Thanks for the post !!
    Even the Science blogs give it favorable biased press ! Geez !

  • rey
    2010-01-11 03:42:48 UTC - 03:42 | Permalink

    This seems like such a non-find to me. Aside from the bulk of the text being debatable, the lack of the proper name in line 1 (the translation of which seems fairly certain) “don’t do [something] but serve [somebody]” means we don’t know whether this text was written by a worshiper of Yahweh or Baal or whoever. When I said similar things in the comment at Exploring our Matrix I was jumped. Somehow this find makes the views of Old Testament “minimalism less plausible.” I fail to see how myself, however. They assure me its because fortifications of a particularly Judean character were found in the area, and they deride any idea that a foreign king might have used local labor to make them. No the Judean character comes from the fact that David was kind when they were made, and this little piece of pottery, the fortifications, it all proves the reality of King David, even though his name isn’t on any of it.

  • 2010-01-11 07:00:21 UTC - 07:00 | Permalink

    It takes more than a single pottery shard with text to establish a kingdom. The evidence I outlined in previous posts is such that Jerusalem and Judea at this time simply lacked the infrastructure and relative geopolitical status to be anything resembling the biblical Kingdom of Judah.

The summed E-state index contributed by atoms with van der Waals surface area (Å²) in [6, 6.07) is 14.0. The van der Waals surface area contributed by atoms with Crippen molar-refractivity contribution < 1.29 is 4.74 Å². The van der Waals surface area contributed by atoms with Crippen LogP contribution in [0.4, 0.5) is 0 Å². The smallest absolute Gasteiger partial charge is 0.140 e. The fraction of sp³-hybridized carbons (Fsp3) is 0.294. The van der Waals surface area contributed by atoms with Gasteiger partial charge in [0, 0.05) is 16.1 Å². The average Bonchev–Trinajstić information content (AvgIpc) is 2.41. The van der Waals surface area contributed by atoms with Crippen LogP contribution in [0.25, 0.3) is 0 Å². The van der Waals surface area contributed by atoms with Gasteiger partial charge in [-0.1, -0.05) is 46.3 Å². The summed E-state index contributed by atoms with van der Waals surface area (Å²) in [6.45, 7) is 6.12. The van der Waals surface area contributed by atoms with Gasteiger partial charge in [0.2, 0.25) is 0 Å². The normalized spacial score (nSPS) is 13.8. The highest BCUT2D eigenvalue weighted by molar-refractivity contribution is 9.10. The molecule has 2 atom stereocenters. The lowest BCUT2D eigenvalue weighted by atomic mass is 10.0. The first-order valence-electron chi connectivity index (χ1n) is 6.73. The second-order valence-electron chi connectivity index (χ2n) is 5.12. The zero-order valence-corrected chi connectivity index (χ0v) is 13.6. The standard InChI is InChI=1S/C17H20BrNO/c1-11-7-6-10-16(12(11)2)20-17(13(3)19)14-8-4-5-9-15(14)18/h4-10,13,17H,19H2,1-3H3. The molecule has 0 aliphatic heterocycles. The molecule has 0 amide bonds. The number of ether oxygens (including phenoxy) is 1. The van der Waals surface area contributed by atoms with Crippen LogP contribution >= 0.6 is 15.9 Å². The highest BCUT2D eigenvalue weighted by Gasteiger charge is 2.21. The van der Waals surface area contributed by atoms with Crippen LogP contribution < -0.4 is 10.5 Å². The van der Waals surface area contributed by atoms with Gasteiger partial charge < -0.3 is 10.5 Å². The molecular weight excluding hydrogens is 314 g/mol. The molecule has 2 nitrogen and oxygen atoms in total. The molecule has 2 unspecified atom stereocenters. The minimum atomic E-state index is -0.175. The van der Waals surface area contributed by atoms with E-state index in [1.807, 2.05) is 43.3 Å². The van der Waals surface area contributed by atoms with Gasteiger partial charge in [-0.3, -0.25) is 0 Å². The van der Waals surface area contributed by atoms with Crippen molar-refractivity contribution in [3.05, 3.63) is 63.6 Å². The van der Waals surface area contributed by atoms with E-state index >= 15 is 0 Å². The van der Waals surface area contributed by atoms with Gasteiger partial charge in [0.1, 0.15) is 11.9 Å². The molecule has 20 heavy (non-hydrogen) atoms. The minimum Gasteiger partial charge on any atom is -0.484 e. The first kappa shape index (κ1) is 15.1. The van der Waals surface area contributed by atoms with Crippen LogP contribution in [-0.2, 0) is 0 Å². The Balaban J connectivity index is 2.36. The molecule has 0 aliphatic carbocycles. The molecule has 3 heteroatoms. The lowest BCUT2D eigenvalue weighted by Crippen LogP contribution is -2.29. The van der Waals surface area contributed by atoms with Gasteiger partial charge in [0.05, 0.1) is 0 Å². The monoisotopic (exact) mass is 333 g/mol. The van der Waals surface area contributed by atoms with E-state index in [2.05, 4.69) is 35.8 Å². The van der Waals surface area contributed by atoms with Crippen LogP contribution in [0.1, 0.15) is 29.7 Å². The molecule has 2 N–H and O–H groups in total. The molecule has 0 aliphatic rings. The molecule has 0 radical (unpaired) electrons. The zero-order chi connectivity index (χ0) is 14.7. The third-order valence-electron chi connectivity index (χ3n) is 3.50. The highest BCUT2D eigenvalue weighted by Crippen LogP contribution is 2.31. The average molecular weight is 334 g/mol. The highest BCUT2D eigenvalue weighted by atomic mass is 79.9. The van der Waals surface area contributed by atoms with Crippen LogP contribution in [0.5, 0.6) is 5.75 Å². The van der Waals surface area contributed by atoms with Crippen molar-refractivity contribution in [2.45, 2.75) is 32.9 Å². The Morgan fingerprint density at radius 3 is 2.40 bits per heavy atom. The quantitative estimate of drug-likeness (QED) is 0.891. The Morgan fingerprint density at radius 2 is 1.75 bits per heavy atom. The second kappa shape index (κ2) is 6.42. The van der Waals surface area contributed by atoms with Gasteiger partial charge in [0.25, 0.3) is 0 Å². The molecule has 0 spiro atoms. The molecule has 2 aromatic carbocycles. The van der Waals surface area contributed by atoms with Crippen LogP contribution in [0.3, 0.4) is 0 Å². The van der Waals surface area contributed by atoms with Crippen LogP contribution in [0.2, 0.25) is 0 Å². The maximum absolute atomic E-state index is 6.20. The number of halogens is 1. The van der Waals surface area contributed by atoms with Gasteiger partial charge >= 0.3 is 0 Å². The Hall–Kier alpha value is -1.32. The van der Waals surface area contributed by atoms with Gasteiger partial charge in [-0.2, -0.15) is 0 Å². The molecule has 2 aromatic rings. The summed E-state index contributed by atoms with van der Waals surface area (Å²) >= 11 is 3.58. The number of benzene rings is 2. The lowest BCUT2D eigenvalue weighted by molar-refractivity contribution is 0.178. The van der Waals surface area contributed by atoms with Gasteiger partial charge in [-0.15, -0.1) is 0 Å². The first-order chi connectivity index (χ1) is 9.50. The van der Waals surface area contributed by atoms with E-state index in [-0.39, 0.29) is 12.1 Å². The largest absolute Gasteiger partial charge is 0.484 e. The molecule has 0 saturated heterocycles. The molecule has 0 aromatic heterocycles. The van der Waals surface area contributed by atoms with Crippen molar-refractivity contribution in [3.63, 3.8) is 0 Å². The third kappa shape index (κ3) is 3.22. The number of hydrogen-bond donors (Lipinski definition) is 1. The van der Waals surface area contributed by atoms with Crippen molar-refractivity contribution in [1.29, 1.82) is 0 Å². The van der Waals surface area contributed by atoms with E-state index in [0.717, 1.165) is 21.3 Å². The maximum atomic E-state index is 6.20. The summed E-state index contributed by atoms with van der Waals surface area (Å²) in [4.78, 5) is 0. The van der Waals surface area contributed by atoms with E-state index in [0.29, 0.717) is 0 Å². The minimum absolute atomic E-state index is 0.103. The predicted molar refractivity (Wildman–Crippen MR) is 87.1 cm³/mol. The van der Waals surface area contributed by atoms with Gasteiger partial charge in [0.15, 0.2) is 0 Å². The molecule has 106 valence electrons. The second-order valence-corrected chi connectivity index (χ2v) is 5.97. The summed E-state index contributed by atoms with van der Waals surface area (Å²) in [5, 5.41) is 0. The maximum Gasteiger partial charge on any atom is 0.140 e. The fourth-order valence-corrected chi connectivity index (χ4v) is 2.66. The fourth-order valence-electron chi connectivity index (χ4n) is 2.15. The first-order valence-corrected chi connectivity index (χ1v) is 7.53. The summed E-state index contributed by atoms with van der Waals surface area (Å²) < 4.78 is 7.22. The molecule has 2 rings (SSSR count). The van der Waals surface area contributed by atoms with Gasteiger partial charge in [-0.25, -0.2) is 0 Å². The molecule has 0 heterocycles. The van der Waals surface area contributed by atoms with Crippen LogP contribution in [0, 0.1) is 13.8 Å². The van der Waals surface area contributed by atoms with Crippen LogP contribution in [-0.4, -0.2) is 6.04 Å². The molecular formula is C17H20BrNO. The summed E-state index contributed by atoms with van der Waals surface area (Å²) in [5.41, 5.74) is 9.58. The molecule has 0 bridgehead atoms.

If the required evidence does eventually unearth, then that’s fine. But one does have to remain a little cautious when there does appear to be such a regular glut of finds that are used to throw the spotlight on popular tourist areas and to extol a particular ideological and nationalist bent whose application is not without some international controversy.

  • 2010-01-11 07:55:50 UTC - 07:55 | Permalink

    I’m more interested in the philological implications of the find. Is it a nascent form of ancient hebrew, or is it canaanite?

  • 2010-01-11 08:07:31 UTC - 08:07 | Permalink

    What exactly is “Canaanite” and what exactly is ancient Hebrew? One of the studies that has piqued my interest in this question: The Canaanites and their land, with an overview in Vetus Testamentum.

  • rey
    2010-01-16 15:25:48 UTC - 15:25 | Permalink

    Funny satire here parodying some of the wild claims made about this ostracon with an obviously fake (you’ve got to see the scribbly picture) discovery of a similar ostracon that’s a letter from King David to his mother. I ran accross the link to this on Exploring our Matrix.

    • 2010-01-17 15:53:58 UTC - 15:53 | Permalink

      I just caught up with that parody. Thanks for posting it here. It deserves the widest circulation! :-)